The opening sentence of the novel- “It is a truth universally acknowledged that a single man in possession of a good fortune must be in want of a wife”, although ironic reveals the social standards and class and gender expectations of the time. This suggests that gentry women were expected to marry propertied men in order to become reasonably self-sufficient. This truth is also linked to a lager extent, with the anxiety of middle class parents to marry their daughters to eligible bachelors.
Given that marriage to a man of fortune was one of the very few respectable options available to women, their lives seem to be an anxious waiting for the arrival of men to rescue them from the indignities of poverty and dependence. The injustice of such social pressures and limits imposed on women is indicated by Charlotte’s acceptance of Mr. Collins’ proposal “from pure and disinterested desire of an establishment. ” While Charlotte Lucas marries for convenience, Elizabeth is adamant on marrying for love, and rejects the idea of marrying as a convenience.
If Jane and Elizabeth have escaped Charlotte’s fate it is because of their beauty which gives them somewhat wider choice in marriage market. If attractive masculinity is socially associated with the possession of fortune, attractive femininity capable of arousing romantic desire is conventionally associated with physical beauty. Darcy may grow to admire Elizabeth’s wit and liveliness but he is initially drawn to her by her fine eyes and brilliant complexion. Likewise, the romantic desire Elizabeth begins to feel for Darcy is shown as being linked to his social power.
Her regard for Darcy is initiated by her first visit to Pemberly where she realises the actual extent of his social power. There, his masculinity seems attractive to her. Thus, the romantic love and marriage of Elizabeth and Darcy despite challenging the demands of family authority and considerations of rank are ultimately confined within the conservative notions marriage in which the male partner’s desirability is premised on his social superiority. While that of female partner is beauty and attractiveness. The characters within the fixed social structure that Austen depicts are bounded as much by their class expectations as of their gender.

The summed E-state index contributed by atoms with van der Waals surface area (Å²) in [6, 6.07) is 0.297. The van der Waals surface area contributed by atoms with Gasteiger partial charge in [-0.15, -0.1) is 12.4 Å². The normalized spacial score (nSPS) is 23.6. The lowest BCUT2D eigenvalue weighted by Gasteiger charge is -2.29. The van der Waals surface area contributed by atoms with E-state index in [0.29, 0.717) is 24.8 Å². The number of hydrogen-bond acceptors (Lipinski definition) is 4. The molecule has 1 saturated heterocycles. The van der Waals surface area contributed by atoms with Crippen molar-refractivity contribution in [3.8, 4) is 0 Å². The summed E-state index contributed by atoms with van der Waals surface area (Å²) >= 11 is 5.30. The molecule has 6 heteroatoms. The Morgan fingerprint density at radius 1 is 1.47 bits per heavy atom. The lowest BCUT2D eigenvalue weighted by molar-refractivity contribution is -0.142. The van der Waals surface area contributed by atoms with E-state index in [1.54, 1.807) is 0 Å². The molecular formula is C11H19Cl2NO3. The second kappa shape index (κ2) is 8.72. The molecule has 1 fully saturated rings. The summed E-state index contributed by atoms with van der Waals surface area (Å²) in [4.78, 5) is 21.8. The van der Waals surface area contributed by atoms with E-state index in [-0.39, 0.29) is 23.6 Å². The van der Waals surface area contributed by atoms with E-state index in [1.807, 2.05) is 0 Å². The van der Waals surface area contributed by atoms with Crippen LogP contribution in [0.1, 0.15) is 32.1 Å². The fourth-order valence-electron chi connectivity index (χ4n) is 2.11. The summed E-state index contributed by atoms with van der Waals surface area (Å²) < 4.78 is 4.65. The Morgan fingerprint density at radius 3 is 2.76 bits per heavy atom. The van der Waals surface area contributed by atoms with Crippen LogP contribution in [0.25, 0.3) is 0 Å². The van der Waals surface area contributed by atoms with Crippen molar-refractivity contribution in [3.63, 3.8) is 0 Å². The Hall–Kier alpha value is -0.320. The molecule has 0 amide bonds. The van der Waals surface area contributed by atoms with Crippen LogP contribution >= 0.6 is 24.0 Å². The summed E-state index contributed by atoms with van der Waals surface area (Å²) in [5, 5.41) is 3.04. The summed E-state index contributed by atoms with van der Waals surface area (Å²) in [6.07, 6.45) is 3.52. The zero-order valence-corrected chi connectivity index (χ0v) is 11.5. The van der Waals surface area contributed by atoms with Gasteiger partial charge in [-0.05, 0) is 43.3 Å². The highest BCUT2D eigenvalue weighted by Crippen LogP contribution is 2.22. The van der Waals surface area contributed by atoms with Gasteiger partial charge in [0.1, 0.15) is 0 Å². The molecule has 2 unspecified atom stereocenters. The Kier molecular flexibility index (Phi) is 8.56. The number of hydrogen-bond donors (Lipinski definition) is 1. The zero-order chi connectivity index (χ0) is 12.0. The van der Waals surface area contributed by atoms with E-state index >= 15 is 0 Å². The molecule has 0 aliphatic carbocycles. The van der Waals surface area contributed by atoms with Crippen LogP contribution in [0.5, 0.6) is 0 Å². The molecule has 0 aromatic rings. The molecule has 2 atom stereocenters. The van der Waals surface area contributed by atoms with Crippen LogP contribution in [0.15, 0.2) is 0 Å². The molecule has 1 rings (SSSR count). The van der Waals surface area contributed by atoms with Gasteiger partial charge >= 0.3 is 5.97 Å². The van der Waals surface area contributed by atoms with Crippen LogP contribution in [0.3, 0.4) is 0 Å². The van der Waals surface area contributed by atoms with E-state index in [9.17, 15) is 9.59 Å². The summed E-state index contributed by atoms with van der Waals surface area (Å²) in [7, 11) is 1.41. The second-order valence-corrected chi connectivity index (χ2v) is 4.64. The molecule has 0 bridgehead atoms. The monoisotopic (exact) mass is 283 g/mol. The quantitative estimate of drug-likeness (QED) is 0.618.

Darcy, a member of the landed gentry must be able to garner respect from his inferiors, such as the Bennet family, whilst Elizabeth, a member of a lower class must pay appropriate respect to her superiors, which she somewhat refuses to do. Elizabeth’s opinionated attitude never ceases to show, and she is not afraid to confront people wealthier than herself. Close to the conclusion of dining with Lady Catherine deBourgh, Elizabeth strongly asserts her opinion to the aristocratic character. Elizabeth observes that Lady Catherine is ‘quite astonished’ and supposes that she is the first who has ‘dared to trifle with so much impertinence. Lady Catherine has been portrayed as a typical aristocrat of the era. Although more of a caricature, she acts as the most superior of all. She enjoyed more rights than any of the female characters that Mr. Collins pays respect to. This depicts the expectations of classes according to superiority and inferiority. Pride and Prejudice is based solely within a fixed social structure that affected both Austen and her characters. The association of class and gender seems to have been a significance shaping influence on the society of her times.